Remarkable, the three of them together:
and the word processor
that fails to process them, but rather
does quite the contrary
and makes me forget
to save them in the proper file.
And so the icon of accusation
appears on the screen
before I can even accuse myself
or the word processor
or the playful mouse
after the disappearance of many a poem
about nights and morning suns . . .
The icon’s accusation wore me out
so I thought of looking for a typewriter
(like the one Virginia Woolf used),
one that would not weary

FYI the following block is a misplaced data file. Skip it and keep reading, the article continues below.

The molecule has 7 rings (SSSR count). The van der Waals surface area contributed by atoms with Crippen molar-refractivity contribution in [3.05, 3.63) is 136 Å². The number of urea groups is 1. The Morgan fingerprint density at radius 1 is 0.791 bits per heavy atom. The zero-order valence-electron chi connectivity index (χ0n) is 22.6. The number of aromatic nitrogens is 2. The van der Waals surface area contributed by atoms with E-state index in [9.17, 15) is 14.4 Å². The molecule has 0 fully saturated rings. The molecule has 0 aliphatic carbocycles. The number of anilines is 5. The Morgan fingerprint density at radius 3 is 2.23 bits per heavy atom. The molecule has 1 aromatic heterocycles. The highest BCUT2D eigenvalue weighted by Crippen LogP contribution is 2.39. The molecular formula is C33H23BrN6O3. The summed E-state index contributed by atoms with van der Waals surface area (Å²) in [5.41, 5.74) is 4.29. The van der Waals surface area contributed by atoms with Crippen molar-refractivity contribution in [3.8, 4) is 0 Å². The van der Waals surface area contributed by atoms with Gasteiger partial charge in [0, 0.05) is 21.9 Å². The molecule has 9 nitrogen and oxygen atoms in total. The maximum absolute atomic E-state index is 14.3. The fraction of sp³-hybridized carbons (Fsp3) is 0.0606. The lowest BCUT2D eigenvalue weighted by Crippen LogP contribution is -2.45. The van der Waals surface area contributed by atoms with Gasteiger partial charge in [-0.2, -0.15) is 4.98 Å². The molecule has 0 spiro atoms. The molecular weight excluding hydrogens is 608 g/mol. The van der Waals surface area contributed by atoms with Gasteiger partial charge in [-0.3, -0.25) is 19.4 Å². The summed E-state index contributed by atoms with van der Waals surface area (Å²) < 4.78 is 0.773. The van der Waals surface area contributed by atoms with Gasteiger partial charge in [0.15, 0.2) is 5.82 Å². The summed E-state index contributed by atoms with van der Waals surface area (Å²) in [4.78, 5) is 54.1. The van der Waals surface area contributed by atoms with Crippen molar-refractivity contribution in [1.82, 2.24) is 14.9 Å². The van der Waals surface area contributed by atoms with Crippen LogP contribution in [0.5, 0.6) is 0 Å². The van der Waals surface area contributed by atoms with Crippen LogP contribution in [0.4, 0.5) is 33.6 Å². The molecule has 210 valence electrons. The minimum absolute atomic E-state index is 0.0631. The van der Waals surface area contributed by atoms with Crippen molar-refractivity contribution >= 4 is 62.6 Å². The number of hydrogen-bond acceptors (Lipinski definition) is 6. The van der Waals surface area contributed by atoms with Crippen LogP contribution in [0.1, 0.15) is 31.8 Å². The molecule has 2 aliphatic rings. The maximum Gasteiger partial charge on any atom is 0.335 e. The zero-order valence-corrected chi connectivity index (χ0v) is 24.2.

of tapping out its symphony
with speedy slowness
or slowing speed.
But these enchanting instruments
have fallen out of use these days
and no one pays them any heed:
under heavy guard they bemoan their fate
in museum kingdoms
that no one ever visits.
I almost raised the flag, I almost surrendered,
but I opted to follow Hemingway’s advice
and go back to writing with a pencil.
I traversed page after page with that sharpened oar
so that the boat of words might finally cast anchor
on arrival’s coast. But I went too far
in my emulation, and started
scrawling on the walls
and so I failed to master
his short sentences.
Mohamed Al-Harthy (born 1962) Oman
Translated by Kareem James Abu-Zeid
Source: Poetry International